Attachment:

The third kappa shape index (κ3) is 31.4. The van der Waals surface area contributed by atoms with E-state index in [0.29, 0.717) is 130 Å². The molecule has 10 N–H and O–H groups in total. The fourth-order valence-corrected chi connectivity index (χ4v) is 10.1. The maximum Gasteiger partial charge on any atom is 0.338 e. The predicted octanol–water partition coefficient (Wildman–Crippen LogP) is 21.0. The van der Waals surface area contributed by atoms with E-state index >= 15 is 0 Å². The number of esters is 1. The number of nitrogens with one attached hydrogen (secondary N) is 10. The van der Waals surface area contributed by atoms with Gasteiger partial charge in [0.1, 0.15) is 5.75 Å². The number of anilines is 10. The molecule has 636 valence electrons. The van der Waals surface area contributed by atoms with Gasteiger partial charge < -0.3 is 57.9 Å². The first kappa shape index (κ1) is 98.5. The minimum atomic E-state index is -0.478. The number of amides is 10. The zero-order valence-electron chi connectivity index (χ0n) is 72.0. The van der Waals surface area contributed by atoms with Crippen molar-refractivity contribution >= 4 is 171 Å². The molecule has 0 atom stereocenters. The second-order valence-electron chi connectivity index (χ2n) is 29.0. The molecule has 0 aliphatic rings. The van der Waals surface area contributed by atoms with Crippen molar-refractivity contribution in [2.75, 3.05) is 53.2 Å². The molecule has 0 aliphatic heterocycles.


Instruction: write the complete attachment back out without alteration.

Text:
The third kappa shape index (κ3) is 31.4. The van der Waals surface area contributed by atoms with E-state index in [0.29, 0.717) is 130 Å². The molecule has 10 N–H and O–H groups in total. The fourth-order valence-corrected chi connectivity index (χ4v) is 10.1. The maximum Gasteiger partial charge on any atom is 0.338 e. The predicted octanol–water partition coefficient (Wildman–Crippen LogP) is 21.0. The van der Waals surface area contributed by atoms with E-state index >= 15 is 0 Å². The number of esters is 1. The number of nitrogens with one attached hydrogen (secondary N) is 10. The van der Waals surface area contributed by atoms with Gasteiger partial charge in [0.1, 0.15) is 5.75 Å². The number of anilines is 10. The molecule has 636 valence electrons. The van der Waals surface area contributed by atoms with Gasteiger partial charge < -0.3 is 57.9 Å². The first kappa shape index (κ1) is 98.5. The minimum atomic E-state index is -0.478. The number of amides is 10. The zero-order valence-electron chi connectivity index (χ0n) is 72.0. The van der Waals surface area contributed by atoms with Crippen molar-refractivity contribution >= 4 is 171 Å². The molecule has 0 atom stereocenters. The second-order valence-electron chi connectivity index (χ2n) is 29.0. The molecule has 0 aliphatic rings. The van der Waals surface area contributed by atoms with Crippen molar-refractivity contribution in [2.75, 3.05) is 53.2 Å². The molecule has 0 aliphatic heterocycles.